Widow's and Dependent's VA Benefits (D.I.C. Payments)
Are you a widow or dependent of a veteran who was receiving VA benefits? The U.S Department of Veterans Affairs (VA) offers a wide variety of benefits to surviving spouses, dependent children, and even surviving parents. This page addresses one of those benefits – Dependency and Indemnity Compensation ("DIC") and how it applies to surviving spouses and children.1
What is DIC?
DIC is a tax-free benefit paid to survivors of veterans who die from a service-connected disability or die for reasons unrelated to their disability, but who were being paid VA compensation for service-connected disability that was rated as totally disabling for a certain period of time.
When is a service-connected disability considered the cause of death?
A veteran's death is due to a service-connected disability when the disability was either the principal or contributing cause of death. VA regulations explain that a service-connected disability is the principal cause of death when that disability, singly or jointly with some other condition, was the immediate or underlying cause of death. The key is that it must be that there was a causal connection. For it to be a contributory cause of death, it must be shown that there were "debilitating effects" due to a service connected disability that made the veteran "materially less capable" of resisting the effects of the fatal disease or it accelerated their death.
What records can be used to prove that the death was caused by their service-connected disability? VA regulations do not require that the Veteran establish service connection through medical records alone, but require consideration of all relevant evidence, including lay evidence. VA has to give consideration to the places, types, and circumstances of veteran's service as shown by their service record and all pertinent medical and lay evidence.
What if the veteran does not die from their service-connected disabilities? The survivors of a veteran who does not die from a service-connected disability may receive DIC if:
|1)||the veteran received compensation for their service-connected total disability for the 10 years immediately preceding death; or|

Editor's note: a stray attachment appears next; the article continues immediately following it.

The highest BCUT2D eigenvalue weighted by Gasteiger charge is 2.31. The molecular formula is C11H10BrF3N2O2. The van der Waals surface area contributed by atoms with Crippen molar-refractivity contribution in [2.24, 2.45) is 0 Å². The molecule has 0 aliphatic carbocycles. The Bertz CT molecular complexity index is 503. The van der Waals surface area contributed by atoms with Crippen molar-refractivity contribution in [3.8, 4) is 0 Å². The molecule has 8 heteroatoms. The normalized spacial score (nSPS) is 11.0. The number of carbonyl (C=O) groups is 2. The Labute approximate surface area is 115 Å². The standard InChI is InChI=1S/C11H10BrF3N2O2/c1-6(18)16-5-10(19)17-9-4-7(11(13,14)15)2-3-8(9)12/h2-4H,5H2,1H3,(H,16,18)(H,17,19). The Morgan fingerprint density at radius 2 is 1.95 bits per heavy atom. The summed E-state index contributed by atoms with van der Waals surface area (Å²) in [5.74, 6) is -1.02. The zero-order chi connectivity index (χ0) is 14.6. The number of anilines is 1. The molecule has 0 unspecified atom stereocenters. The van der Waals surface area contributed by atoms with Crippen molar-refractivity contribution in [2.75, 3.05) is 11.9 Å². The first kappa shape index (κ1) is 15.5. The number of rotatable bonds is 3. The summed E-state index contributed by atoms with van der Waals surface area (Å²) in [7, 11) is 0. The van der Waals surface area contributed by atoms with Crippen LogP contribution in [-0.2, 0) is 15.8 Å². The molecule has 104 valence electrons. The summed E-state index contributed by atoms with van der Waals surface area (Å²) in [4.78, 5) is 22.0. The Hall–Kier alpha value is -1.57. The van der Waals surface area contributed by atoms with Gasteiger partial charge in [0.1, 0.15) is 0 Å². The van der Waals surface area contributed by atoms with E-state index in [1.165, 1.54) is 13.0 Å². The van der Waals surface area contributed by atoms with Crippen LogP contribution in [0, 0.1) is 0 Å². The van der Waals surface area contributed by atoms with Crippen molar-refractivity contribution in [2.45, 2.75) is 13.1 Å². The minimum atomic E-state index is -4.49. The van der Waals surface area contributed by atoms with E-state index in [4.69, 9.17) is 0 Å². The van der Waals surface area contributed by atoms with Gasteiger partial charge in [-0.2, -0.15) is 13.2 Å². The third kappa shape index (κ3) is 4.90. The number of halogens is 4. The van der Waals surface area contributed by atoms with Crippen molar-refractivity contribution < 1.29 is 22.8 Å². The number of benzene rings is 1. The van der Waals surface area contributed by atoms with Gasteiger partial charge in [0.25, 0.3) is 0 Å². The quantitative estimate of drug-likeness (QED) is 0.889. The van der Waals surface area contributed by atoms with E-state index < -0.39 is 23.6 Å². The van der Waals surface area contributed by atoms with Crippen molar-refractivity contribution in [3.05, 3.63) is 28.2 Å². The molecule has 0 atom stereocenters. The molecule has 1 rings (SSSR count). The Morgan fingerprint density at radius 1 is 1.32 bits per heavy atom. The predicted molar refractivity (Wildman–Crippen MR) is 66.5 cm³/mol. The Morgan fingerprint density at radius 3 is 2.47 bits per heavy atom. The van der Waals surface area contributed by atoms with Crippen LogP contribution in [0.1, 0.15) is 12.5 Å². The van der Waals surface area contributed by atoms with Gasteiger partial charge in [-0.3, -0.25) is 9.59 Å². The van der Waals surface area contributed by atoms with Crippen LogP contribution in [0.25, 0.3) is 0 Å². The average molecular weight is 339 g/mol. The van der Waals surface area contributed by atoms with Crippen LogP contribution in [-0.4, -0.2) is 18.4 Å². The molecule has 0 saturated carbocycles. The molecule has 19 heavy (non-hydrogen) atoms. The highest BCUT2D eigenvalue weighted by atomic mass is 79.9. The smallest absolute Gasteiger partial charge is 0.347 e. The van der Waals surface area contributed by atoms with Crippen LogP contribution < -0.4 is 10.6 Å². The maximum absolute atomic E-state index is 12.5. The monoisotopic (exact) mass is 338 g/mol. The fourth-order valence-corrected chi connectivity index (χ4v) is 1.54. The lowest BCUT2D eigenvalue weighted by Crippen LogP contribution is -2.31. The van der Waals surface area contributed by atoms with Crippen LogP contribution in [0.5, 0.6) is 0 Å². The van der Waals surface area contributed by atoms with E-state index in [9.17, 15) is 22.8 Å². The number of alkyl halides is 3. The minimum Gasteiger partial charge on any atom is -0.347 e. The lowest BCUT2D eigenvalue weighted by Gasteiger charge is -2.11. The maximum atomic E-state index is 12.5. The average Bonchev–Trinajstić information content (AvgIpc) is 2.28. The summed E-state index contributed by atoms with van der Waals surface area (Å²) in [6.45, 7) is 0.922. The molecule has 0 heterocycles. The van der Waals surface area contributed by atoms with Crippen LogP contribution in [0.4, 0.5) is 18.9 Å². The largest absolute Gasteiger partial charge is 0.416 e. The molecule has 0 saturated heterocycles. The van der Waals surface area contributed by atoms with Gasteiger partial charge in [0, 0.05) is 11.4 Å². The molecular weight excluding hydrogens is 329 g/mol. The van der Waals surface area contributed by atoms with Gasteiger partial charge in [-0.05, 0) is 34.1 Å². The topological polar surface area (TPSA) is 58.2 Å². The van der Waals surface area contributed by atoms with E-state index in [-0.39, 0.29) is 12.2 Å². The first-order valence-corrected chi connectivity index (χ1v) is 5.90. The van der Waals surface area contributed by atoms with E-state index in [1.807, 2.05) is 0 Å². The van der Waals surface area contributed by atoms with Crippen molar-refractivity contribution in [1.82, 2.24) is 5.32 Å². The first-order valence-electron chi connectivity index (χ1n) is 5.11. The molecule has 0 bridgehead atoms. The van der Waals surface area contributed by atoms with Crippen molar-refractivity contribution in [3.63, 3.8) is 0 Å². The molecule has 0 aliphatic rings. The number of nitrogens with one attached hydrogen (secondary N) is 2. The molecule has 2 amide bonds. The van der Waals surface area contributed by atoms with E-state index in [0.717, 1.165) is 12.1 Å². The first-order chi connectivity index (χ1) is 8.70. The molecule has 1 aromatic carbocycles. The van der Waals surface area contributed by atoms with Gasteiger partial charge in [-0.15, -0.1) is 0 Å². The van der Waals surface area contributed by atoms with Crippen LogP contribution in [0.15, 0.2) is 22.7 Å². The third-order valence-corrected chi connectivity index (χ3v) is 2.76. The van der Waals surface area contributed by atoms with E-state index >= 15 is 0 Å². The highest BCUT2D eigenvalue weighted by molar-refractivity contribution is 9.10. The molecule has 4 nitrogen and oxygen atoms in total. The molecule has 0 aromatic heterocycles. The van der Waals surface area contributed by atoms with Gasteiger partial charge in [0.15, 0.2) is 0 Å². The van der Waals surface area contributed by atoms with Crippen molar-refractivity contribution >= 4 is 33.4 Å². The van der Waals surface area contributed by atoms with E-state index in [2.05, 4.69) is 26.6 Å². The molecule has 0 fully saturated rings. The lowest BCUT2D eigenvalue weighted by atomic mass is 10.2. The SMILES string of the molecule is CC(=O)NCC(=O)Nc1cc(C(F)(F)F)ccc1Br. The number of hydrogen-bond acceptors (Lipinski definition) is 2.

|2)||the veteran was rated as totally disabled from the time they left active duty and received service-connected compensation benefits for at least five years immediately preceding death, or|
|3)||the veteran received service-connected compensation for total disability for at least one year immediately preceding death if they were a former prisoner of war.|
Conclusion DIC claims should be pursued by surviving spouses and children if the conditions explained above apply. Do not be surprised if the VA denies the claim. Do not hesitate to appeal, particularly if private physicians or VA doctors stated that the veteran’s service-connected disability contributed in part to their death.
John Tucker is a Past-President of the St. Petersburg Bar Association. He represents individuals in all types of disability benefit claims, including ERISA, private insurance, Social Security Disability, SSI, and Veterans Compensation for service-connected disabilities. He recently won a remand from the U.S. Court of Appeals for Veterans Claims and total reversal and award of benefits by the Board of Veterans Appeals for a widow who has been seeking DIC compensation from the VA for 10 years following the death of her husband, a World War II veteran. Mr. Tucker's email is email@example.com.
1In addition to DIC payments discussed in this article, the VA also offers Parents DIC, Survivors' and Dependents' Education Assistance (DEA), Work-Study Employment, Home Loan Guaranty, Burial Benefits, Service Member’s Group Life Insurance Settlement and financial counseling to beneficiaries of those policies, Vet Bereavement Counseling, and Vocational Rehabilitation and Employment (VR&E) Services.